A Brief Conversation With Studio Wood




In the summer of 2014, four young designers came together to create a capsule collection of furniture pieces, made by deconstructing old sample pieces. This self curated exhibit birthed into immediate existence the young, but focused architecture/interior design studio : Studio Wood. The show was an instant success, that led to their first architecture-interior project. Six years on, the team has condensed further into the seasoned partnership between Navya Aggarwal & Vrinda Mathur. Here we speak to the two of them about their work and design philosophies. 

What is one best and worst thing about working in a partnership?

The best thing is that you’re never alone. The brunt of every idea (good or bad), every mistake is taken up by a team and not by oneself. This road of entrepreneurship (which began at an early age of 23 for us) had many unforeseen situations for which we relied on each other. But having a partner means having different opinions and views on a single subject. And while both points of view are laid out, only one is taken forward. This means that you can’t always have your way. It’s very similar to a marriage (right?)


Navya wears the Afreen Silk Sari. Vrinda wears the Gulaal Silk Sari

What have been your key learnings in trying to develop a design process together? Could you speak to us about your design philosophy?
Since both, Vrinda & I studied at the same design school (NIFT, Delhi) a lot of the processes we practice today stem from the same core. We begin with design research of materials & techniques, go on to doodling and then brainstorming. We study each others sketches, interpret them in our own manner and develop ideas keeping the whole process open & collaborative in nature. Most products are conceptualised by one and refined by the other, keeping up with the SW way of designing. While every furniture collection greatly differs from the other, one constant remains designing for the young (at heart) and restless with in-the-moment aesthetics and ingenious quirks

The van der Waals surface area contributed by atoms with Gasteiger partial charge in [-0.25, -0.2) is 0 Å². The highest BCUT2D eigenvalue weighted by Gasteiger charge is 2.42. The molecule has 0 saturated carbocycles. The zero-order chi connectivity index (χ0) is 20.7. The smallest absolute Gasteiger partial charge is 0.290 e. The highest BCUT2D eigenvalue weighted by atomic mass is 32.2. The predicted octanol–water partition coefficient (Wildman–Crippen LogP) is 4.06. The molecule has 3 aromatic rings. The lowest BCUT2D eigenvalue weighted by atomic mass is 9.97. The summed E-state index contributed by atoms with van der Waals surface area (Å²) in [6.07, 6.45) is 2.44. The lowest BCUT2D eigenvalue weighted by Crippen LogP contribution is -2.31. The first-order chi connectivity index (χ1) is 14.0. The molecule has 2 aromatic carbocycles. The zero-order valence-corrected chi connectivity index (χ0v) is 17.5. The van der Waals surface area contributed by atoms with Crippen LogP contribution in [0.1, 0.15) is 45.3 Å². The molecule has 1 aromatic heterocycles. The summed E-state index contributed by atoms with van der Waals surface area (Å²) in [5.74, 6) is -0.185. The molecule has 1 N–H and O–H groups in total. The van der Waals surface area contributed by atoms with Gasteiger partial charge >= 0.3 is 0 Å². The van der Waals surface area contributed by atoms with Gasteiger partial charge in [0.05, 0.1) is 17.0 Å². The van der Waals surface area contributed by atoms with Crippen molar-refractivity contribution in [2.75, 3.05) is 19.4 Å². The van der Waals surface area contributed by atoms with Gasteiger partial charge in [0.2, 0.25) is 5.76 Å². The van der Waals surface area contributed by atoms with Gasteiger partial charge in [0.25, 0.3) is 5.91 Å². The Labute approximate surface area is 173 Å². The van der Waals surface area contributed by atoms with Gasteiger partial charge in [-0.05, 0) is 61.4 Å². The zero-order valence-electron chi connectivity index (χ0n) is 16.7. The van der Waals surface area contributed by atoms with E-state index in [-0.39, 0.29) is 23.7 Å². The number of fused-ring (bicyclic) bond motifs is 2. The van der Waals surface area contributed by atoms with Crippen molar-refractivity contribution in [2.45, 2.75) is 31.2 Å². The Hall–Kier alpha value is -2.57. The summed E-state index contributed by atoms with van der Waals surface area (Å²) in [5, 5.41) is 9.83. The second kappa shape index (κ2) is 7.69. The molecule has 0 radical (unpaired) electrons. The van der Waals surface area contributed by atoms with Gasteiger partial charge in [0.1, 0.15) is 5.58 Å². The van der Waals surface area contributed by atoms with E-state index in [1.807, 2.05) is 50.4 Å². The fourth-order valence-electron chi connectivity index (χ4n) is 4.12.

Along with commissioned interior design projects, you also develop furniture. How is working on both of these different?
All our interior & commissioned furniture projects have an end client, a defined brief already laid out before us. Our self-curated furniture exhibitions is where we go with the flow unescorted by a list of directives. An internal brief is established based on many factors that interest us as individuals. Sometimes it’s a colour we are obsessing over, a new material we want to experiment with or simply a doodle we want to see come alive. These collections are a literal translation of ‘having fun at your own expense’ and we make sure to live up to that bit of the brief. 



We love how you've done up your office. What was the inspiration behind the space?
When we started out in 2014, we worked out of a small room at the factory. Cut to, two years later when we found a beautifully lit corner plot in the same village and decided to make it our HQ. As designers, we wanted the space to reflect our work, ethos and personalities and here we were dealing with three very versatile ones - Navya, Sahej and myself (the three co-founders). Our aim was to make the space a flexible one, a creative studio by day and a space for ‘beer' and ‘Dear’ Friday's by night. The open plan office is zoned into three main spaces; A display space at the entrance followed by a metal partitioned meeting room and then the main workspace. A small pantry and the washroom are placed behind a brick partition. We consciously chose to work with repurposed materials such as scrap metal pieces, cut pieces of ply, wood and other samples to create the walls in the meeting room. For the walls of the studio, we simply chipped the plaster and repainted the texture that appeared below in white which added to the openness of the space. The highlights have to be our knick knacks - an old Godrej fridge from Sahej’s which we painted in blue that now houses our stationery, souvenirs from Navya’s travels, postcards and tit bits from friends, artworks, plants and objects rummaged from our sites.


Studio Wood HQ

How do you decide when something you've created is 'working' or 'not working'?
While in a business ‘working’ and ‘not working’ maybe a translation of the sales numbers, we must look beyond statistics and focus on the intangible aspects in the long term. You can get immediate feedback on design- how people interact with products and spaces is a way of understanding the success of a design.

We are presently living bang in the middle of a pandemic. One of the biggest changes for each of us has been the enforcement of living just within our personal spaces for long periods of time. One is definitely seeing the impact of this on our collective thought processes. How do you think space affects our moods?
We are confined within four walls and are currently performing different activities within the realm of our homes. Each of us have a unique way of functioning, some enjoy energy while others prefer the calm, some favour a homely feel at work while others would rather keep the home disassociated from work. The experience of a space leads to the mood you’ll create for yourself. An amalgamation of textures, lighting and volume of objects help you perceive your room the way you wish to, creating a frame of mind you wish to function in.